Robert Djed Snead, a performing historical re-enactor, lecturer and storyteller, will deliver two re-enactments of a famous Syracuse abolitionist, on Thursday, Feb. 16, at SUNY Cortland.
Snead, from Rochester, N.Y., will perform “Escaped Slave and Now Rev. Jermain W. Loguen Visits Cortland,” at 7 p.m. in Sperry Center, Room 205. At 4 p.m., he will discuss and perform “Re-enacting a Historical Figure (Rev. Jermain W. Loguen)” in Brockway Hall Jacobus Lounge.
Both events are free and open to the public.
“Jermain Loguen became a powerful voice for abolition and for human rights in Central New York,” said Associate Librarian David Ritchie, organizer of the Memorial Library’s Black History Month events, about the planned re-enactment.
An escaped slave, Loguen first learned to read and write in Canada, and then became a pastor and eventually a bishop in the AME Zion Church in Syracuse, according to Ritchie. Loguen and his wife provided a much-publicized stop at his home for slaves making their way to Canada and freedom on the underground railroad. The abolitionist also helped engineer the 1851 “Jerry Rescue” of a captured escaped slave. He made an early documented visit to the village of Cortland to tell his story at both the Presbyterian and Baptist Churches.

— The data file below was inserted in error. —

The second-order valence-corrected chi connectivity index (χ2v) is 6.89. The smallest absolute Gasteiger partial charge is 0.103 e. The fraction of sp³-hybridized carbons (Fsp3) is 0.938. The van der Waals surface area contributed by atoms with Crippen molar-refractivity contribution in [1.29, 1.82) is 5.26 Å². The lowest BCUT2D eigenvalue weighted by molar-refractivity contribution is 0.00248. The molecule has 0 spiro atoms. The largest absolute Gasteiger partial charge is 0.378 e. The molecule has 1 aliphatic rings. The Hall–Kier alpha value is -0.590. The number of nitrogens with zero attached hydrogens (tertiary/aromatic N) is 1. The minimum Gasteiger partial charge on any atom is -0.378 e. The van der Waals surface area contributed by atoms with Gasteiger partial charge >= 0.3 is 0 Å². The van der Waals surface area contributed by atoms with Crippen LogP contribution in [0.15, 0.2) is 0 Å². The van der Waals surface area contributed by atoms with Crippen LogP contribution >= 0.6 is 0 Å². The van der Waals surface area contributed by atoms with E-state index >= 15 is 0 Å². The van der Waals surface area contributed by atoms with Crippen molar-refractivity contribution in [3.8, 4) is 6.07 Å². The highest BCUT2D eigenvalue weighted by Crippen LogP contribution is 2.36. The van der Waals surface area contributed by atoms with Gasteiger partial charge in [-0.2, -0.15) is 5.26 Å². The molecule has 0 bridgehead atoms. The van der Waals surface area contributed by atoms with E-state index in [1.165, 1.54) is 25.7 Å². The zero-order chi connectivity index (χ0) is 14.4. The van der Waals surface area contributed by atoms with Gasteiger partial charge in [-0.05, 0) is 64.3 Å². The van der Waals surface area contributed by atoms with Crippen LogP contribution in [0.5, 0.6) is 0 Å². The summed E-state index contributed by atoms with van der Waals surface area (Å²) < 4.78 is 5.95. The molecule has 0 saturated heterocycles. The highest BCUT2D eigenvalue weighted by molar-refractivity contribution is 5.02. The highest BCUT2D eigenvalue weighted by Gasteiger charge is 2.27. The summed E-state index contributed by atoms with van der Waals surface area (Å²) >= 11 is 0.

“Snead will de-construct his process of becoming a historical figure, which might be of interest to performing arts majors or teacher education majors,” Ritchie said.
Snead will discuss the research and preparation of the historical character and offer a question-and-answer session at both performances. He gave the same re-enactment during the 2011 Induction Ceremonies for Rev. Loguen at the National Abolition Hall of Fame and Museum, in Peterboro, N.Y.
Snead has been a member of Blackstorytelling League of Rochester, N.Y., since the early 1990s. He also is a member of Akwaaba: The Heritage Associates and the Maafa Celebration Committee of Rochester, N.Y.
In 2005, he illustrated and published a children’s picture book titled Nasty Nathan, the No-Good Gnat Who Never Listened to Nobody! The sequel to his first book was published in 2010, along with a collection of poetry titled ITISU.
A graduate of SUNY Brockport, Snead has worked in the human services field for 25 years.
For more information about Snead’s performances and other library BHM events, contact Ritchie at (607) 753-2818.
For more information about SUNY Cortland’s other Black History Month events, contact Seth Asumah, a SUNY distinguished teaching professor at (607) 753-2064, or in Old Main, Room 208-B.